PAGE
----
Straddling the transitional zone between the Mediterranean and the Alps, France and Italy, Nice bears the marks of a fascinating multicultural history. Ruled at different times by the Greeks, Romans, Genoese, Provençals, Savoyards and Piedmontese, it only became part of France in 1860. The ensuing century and a half has seen Nice's development as a legendary resort, first as a wintering ground for northern European aristocrats, and more recently as France's most popular summer beach destination.
Ancient Greeks & Romans
Nice began its life as ancient Greek Nikaïa, founded around 350 BC as a fortified settlement to protect northwestern Mediterranean trading routes. Details of the Greek town remain sketchy, but it was most likely built at the foot of Colline du Château, next to present day Vieux Nice.
In the 2nd century BC, facing attacks from the indigenous Ligurian population, the Greeks called in Roman support, and the Romans' defeat of the Ligurians in 154 BC helped them establish a foothold on the present-day Riviera. By the middle of the 1st century AD, the Romans had built their own city in the hills above Nice called Cemenelum (present-day Cimiez). Rome consolidated its influence in the region with Emperor Augustus Caesar's victory over the neighbouring Alpine tribes in 6BC, commemorated by the magnificent Trophée d'Auguste monument on the heights of La Turbie, just east of Nice. Both Nikaïa and Cemenelum continued to coexist until the mid-5th century AD.
The Nice region fell to the Visigoths in the 5th century, ushering in a turbulent millennium during which the region bounced like a ping-pong ball among different rulers, including the Ostrogoths, Byzantines, Lombards and counts of Provence.
Despite its strategic coastal position, Nice was not a large population centre for much of this period. In the 8th and 9th centuries, regular Saracen pirate raids made the coast a dangerous place, and until the Middle Ages most villages in the region were built on high rocky promontories in the Alpine foothills. Throughout this period, Nice's identity was heavily shaped by its two closest neighbours, Provence to the west and Piedmont to the east.
Starting around 1250, Nice experienced a century-long period of economic expansion and rapid population growth due to the salt trade, but the Black Death put the brakes on this in the mid-14th century.
From Fortress to Town
In 1388 Nice fell under the dominion of the House of Savoy. As Savoy's only Mediterranean port, the city grew in importance and prosperity, becoming a regional capital and ruling over the neighbouring interior mountain region which would come to be called the Comté de Nice.
Nice remained an important military settlement for the next three centuries, revolving around its castle-fortress at the top of Colline du Château. The city suffered various external threats during this period: in 1543 a Franco-Turkish alliance laid siege to Nice, and enemy troops again besieged the city in 1691, but it wasn't until 1706 that Louis XIV's forces finally succeeded in taking the hill and destroying the château.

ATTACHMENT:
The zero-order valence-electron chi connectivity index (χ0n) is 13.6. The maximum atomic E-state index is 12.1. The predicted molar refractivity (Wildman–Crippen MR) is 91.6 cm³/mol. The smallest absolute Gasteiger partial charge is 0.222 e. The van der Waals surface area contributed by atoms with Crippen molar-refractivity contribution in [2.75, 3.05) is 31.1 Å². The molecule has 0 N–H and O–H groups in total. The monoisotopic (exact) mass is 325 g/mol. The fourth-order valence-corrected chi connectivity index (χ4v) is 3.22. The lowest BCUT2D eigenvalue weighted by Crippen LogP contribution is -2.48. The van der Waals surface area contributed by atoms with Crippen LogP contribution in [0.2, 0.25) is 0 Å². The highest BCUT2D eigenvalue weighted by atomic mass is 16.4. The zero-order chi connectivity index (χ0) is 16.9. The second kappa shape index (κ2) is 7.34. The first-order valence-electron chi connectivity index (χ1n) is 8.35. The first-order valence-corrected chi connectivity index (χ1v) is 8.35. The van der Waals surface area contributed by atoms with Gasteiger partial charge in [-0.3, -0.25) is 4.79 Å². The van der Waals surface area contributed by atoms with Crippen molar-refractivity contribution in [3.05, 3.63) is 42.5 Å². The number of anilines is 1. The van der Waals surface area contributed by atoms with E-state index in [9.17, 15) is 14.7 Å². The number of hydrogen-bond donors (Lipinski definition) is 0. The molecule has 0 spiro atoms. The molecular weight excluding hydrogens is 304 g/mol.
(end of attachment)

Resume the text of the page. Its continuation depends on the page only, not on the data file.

During this period Nice's population began to move down from the hilltop and spread out into the surrounding fortified waterfront area in a process known at the déperchement. The 18th century saw the growth of Nice's vieille ville (old town) beyond the former castle's ramparts, and – in a foreshadowing of things to come – the first wintering aristocrats from northern Europe, including the Duke of York in 1764.
Union with France & Dawn of the Belle Époque
Nice remained part of the Duchy of Savoy (or the larger Kingdom of Piedmont-Sardinia) through the mid-19th century. It was only in 1860 that the city definitively became a part of France, when Napoleon III negotiated a deal with Vittorio Emmanuele II, allowing France to annex the county of Nice in exchange for French support for Italian unification.
In the years immediately following annexation by France, Nice's role as a winter destination for northern European aristocrats grew exponentially. The railway from Paris arrived in 1864, prompting a tenfold increase in the number of tourists. Wealthy visitors began building sumptuous villas, and Nice's Grand Hôtel, constructed along the Promenade des Anglais in 1867, was the first to emulate the luxury of Paris and London. Between 1877 and 1910, the number of hotels in Nice nearly tripled, from 64 to 182.
January 1891 saw the inauguration of the Palais de la Jetée, a fairy-tale-like casino with a giant flower of a dome built out on a pier off the Promenade des Anglais. By the end of the 19th century, Queen Victoria was spending her winters at the Hôtel Régina in the hills of Cimiez, and by 1910 hotels such as the Négresco and the Ruhl were establishing new standards of luxury, including private bathrooms and central heating.
During these belle-époque years, the wealthy and powerful made Nice into their personal playground, living a carefree life, relishing the warm climate, socialising, drinking, showing off elegant fashions, pursuing romantic intrigues, and engaging in sports, balls, concerts and gambling.
In WWI Nice lost 3665 soldiers and suffered great economic disruption, but the postwar years saw huge population growth, from 155,000 to 240,000 in just 15 years. Artist Henri Matisse, lured by Nice's Mediterranean light, was one of the newcomers, establishing his studio here just after the war.
WWII brought renewed suffering, with bombardments, large-scale deportations and a period of famine in the war's final years. The 1950s and 1960s were marked by a new surge in population and expansion of the city's borders. Throughout the past 50 years, Nice has experienced continued economic growth in numerous sectors, including banking, insurance, health care, education and – most importantly – tourism.